“But it must be somewhere,” objected Arthur, “that’s obvious.”
The Clockwork man looked vaguely distressed. “Theoretically,” he agreed, “what you say is correct. I can conceive it as a mathematical problem. But actually, you know, it isn’t at all obvious.”
He jerked his head slowly round and gazed at the surrounding objects. “It’s such an extraordinary world. I can’t get used to it at all. One keeps on bumping into things and falling into things — things that ought not to be there, you know.”
Arthur could hardly control an eager curiosity to know what the thing was, round and shiny, that looked like a sort of halo at the back of the Clockwork man’s head. He kept on dodging from one side to the other in an effort to see it clearly.
“Are you looking at my clock?” enquired the Clockwork man, without altering his tone of speech. “I must apologise. I feel quite indecent.”
“But what is it for?” gasped Arthur.
“It’s the regulating mechanism,” said the other, monotonously, “I keep on forgetting that you can’t know these things. You see, it controls me. But, of course, it’s out of order. That’s how I came to be here, in this absurd world. There can’t be any other reason, I’m sure.” He looked so childishly perplexed that Arthur’s sense of pity was again aroused, and he listened in respectful silence.
“You see,” the mechanical voice went on, “only about half the clock is in action. That accounts for my present situation.” There was a pause, broken only by obscure tickings, regular but thin in sound. “I had been feeling very run down, and went to have myself attended to. Then some careless mechanic blundered, and of course I went all wrong.” He turned swiftly and looked hard at Arthur. “All wrong. Absolutely all wrong. And of course, I — I — lapsed, you see.”
“Lapsed!” queried Arthur.
“Yes, I lapsed. Slipped, if you like that better — slipped back about eight thousand years, so far as I can make out. And, of course, everything is different.” His arms shot up both together in an abrupt gesture of despair. “And now I am confronted with all these old problems of Time and Space.”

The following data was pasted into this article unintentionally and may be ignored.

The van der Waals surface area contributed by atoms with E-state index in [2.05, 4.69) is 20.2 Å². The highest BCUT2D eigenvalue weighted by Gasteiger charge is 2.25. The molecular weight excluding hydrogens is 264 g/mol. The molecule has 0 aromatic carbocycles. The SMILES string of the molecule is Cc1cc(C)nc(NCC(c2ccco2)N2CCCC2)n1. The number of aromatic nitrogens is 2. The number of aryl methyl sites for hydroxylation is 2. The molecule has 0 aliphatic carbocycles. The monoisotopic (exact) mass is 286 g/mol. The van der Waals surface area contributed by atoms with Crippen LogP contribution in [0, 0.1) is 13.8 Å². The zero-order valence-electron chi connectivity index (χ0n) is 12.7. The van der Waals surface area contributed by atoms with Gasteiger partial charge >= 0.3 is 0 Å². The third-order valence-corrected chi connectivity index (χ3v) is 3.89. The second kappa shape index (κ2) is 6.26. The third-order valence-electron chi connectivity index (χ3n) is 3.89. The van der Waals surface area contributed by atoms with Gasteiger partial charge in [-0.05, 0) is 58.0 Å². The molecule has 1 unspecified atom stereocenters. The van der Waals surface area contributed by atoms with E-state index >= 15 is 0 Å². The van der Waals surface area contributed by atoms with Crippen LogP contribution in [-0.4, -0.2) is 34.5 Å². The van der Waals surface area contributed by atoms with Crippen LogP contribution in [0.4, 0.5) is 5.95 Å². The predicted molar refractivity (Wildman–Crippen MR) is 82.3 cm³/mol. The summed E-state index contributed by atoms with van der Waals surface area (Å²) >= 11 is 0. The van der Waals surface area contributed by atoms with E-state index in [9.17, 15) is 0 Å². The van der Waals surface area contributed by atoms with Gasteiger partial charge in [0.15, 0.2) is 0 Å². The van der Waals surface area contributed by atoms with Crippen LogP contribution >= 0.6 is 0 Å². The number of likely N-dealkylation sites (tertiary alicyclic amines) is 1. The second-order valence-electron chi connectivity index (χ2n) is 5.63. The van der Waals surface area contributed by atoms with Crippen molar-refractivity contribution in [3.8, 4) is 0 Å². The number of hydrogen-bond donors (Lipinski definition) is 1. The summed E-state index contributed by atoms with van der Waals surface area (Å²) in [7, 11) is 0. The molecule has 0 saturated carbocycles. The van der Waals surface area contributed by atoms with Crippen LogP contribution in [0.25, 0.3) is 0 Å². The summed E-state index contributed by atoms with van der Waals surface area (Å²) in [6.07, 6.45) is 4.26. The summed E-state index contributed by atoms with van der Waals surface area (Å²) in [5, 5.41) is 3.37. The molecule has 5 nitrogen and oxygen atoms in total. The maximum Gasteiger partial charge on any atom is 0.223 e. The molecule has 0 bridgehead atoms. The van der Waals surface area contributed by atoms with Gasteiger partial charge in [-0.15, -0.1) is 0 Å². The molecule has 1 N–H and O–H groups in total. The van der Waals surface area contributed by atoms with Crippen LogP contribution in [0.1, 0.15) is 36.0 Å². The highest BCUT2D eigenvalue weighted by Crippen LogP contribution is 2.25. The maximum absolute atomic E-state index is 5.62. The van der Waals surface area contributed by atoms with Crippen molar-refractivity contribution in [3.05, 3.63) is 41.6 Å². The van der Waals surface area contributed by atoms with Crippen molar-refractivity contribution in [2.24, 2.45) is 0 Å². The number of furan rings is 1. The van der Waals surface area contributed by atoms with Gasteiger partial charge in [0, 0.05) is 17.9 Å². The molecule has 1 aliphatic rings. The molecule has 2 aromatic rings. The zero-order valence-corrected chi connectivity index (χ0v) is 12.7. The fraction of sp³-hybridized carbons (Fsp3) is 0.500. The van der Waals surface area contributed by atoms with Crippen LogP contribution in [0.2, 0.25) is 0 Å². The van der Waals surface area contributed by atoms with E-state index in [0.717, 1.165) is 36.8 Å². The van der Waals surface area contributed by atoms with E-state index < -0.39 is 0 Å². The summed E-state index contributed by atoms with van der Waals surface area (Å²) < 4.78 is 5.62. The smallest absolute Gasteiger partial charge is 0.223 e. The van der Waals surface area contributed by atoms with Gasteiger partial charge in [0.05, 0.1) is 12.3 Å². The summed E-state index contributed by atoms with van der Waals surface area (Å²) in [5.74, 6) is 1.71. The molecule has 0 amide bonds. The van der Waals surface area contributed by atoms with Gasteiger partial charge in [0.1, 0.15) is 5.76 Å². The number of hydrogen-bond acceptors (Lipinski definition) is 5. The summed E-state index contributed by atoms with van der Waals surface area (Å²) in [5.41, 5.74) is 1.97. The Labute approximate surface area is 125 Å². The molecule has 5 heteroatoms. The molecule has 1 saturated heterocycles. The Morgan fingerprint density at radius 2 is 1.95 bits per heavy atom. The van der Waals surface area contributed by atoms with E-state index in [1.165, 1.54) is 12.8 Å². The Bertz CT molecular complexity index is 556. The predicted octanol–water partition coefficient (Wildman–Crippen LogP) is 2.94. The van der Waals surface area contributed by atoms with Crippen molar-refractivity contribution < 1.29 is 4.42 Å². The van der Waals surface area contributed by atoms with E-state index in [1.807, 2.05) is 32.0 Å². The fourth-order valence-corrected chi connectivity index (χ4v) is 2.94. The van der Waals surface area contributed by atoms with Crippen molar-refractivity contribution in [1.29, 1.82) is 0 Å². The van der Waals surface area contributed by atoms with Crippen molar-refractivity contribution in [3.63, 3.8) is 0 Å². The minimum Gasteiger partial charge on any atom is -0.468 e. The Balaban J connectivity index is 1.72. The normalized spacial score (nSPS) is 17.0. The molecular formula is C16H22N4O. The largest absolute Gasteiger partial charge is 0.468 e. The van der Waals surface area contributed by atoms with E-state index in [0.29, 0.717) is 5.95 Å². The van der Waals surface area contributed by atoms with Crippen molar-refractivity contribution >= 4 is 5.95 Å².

Arthur’s recent reflections returned to him, and produced a little glow in his mind. “Is there a world,” he questioned, “where the problems of Time and Space are different?”
“Of course,” replied the Clockwork man, clicking slightly, “quite different. The clock, you see, made man independent of Time and Space. It solved everything.”
“But what happens,” Arthur wanted to know, “when the clock works properly?”
“Everything happens,” said the other, “exactly as you want it to happen.”
“Awfully convenient,” Arthur murmured.
“Exceedingly.” The Clockwork man’s head nodded up and down with a regular rhythm. “The whole aim of man is convenience.” He jerked himself forward a few paces, as though impelled against his will. “But my present situation, you know, is extremely inconvenient.”
He waddled swiftly along, and, to Arthur’s great disappointment, disappeared round the corner of the hedge, so that it was impossible to get more than a fleeting glimpse of that fascinating object at the back of his head. But he was still speaking.
“I don’t know what I shall do, I’m sure,” Arthur heard him say, as though to himself.
Rose Lomas came slowly over the top of the hill. She was hatless, and her short, curly hair blew about her face, for a slight breeze had sprung up in the wake of the sunset. She wore a navy blue jacket over a white muslin blouse with a deep V at the breast. There a fair stretch of plump leg, stockinged in black cashmere, between the edge of her dark and the beginning of the tall boots that had taken so long to button up. She walked with her chin tilted upwards and her eyes half closed, and her hands were thrust into slanting pockets of her jacket.
“Whoever was that person you were talking she enquired, as soon as they stood together.